In 2009, a Bournemouth University lecturer commented on one of my better midwifery degree assignment offerings, by suggesting that I should consider studying for a PhD; I was hooked. I finally began on the Clinical Academic Doctorate programme in January 2019. My study is aiming to see if we can identify women who have exaggerated negative thoughts about an actual or anticipated painful experience, that is they catastrophise pain, and whether this has an impact on the time that they are admitted to hospital when in labour and subsequently their birth outcomes. I am following the four-year model so 40% of my time, I work as a midwife at Dorset County Hospital NHS Foundation Trust and 60% is dedicated to the academic element of the programme. Sticking to the 40/60% work split whilst juggling my family commitments is a challenge. Nonetheless, continuing to be a midwife is important to me and it benefits my studies too.
I am now over a year into my PhD programme and like all previous studying I have undertaken, postgraduate research work follows the same pattern. For awhile I am in a discouraging ‘fog’ with no direction then a path clears and I am enthused and engrossed in my work, then I’m back in the ‘fog’. Determination kicks in at this point, which is necessary for getting back on track. I am optimistic which I think helps during the more difficult challenges of PhD life. For me what will help me get to my end goal is the support of my family, and the knowledge and advice of my supervisors Professors Vanora Hundley and Carol Clark and Dr Ben Parris. Their rapid responses to my questions and proof reading my work has been invaluable.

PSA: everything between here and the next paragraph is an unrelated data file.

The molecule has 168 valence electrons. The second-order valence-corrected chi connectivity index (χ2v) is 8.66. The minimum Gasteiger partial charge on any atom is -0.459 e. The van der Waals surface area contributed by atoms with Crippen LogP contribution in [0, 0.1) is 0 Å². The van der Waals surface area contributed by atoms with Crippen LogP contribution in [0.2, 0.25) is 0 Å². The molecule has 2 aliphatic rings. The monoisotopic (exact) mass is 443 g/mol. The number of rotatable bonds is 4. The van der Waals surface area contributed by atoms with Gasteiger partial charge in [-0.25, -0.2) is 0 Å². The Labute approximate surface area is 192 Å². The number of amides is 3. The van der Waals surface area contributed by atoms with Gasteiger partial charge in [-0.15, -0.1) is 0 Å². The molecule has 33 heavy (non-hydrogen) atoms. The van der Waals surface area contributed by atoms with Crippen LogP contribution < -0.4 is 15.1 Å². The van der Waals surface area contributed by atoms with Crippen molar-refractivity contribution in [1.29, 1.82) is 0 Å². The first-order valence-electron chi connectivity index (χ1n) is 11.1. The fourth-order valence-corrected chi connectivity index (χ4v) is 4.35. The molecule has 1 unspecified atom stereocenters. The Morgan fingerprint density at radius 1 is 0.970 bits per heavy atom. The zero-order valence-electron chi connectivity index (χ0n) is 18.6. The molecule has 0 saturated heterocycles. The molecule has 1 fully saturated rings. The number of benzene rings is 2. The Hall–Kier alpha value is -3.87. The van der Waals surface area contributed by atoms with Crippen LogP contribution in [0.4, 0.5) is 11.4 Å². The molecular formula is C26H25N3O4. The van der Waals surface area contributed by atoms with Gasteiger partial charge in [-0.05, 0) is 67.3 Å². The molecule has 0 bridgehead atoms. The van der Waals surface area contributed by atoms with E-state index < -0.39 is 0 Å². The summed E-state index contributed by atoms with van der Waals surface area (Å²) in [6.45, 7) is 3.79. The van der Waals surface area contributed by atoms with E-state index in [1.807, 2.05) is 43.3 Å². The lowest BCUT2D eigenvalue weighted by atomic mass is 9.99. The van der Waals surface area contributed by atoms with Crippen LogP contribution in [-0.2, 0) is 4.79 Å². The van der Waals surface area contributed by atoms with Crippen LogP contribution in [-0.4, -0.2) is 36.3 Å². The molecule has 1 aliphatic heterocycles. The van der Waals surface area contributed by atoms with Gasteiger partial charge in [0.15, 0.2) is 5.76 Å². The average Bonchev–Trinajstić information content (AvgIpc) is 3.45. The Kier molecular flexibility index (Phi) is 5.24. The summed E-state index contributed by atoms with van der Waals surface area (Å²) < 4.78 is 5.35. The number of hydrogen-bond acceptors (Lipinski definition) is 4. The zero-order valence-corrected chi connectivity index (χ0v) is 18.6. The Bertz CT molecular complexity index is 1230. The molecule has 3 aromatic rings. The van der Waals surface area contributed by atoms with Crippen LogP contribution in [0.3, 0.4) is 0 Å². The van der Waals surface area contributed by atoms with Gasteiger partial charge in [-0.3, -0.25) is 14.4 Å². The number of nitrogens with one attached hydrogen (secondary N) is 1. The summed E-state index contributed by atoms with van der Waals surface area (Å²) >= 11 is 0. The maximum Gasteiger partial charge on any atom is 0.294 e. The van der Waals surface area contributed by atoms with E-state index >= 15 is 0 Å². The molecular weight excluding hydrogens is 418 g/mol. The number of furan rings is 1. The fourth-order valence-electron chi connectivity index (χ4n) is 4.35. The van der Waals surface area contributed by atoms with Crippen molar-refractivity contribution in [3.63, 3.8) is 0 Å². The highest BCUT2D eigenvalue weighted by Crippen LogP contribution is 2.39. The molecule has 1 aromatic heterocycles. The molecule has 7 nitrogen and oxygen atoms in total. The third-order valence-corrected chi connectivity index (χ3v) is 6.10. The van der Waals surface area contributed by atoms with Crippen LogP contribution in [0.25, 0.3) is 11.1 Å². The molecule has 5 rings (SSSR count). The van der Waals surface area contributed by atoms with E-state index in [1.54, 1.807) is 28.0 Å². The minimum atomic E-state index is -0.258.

I chose to undertake a PhD because in the future I hope to continue to work in research and contribute to midwifery knowledge. Research has the potential to add significant benefit to the lives of many women and their families.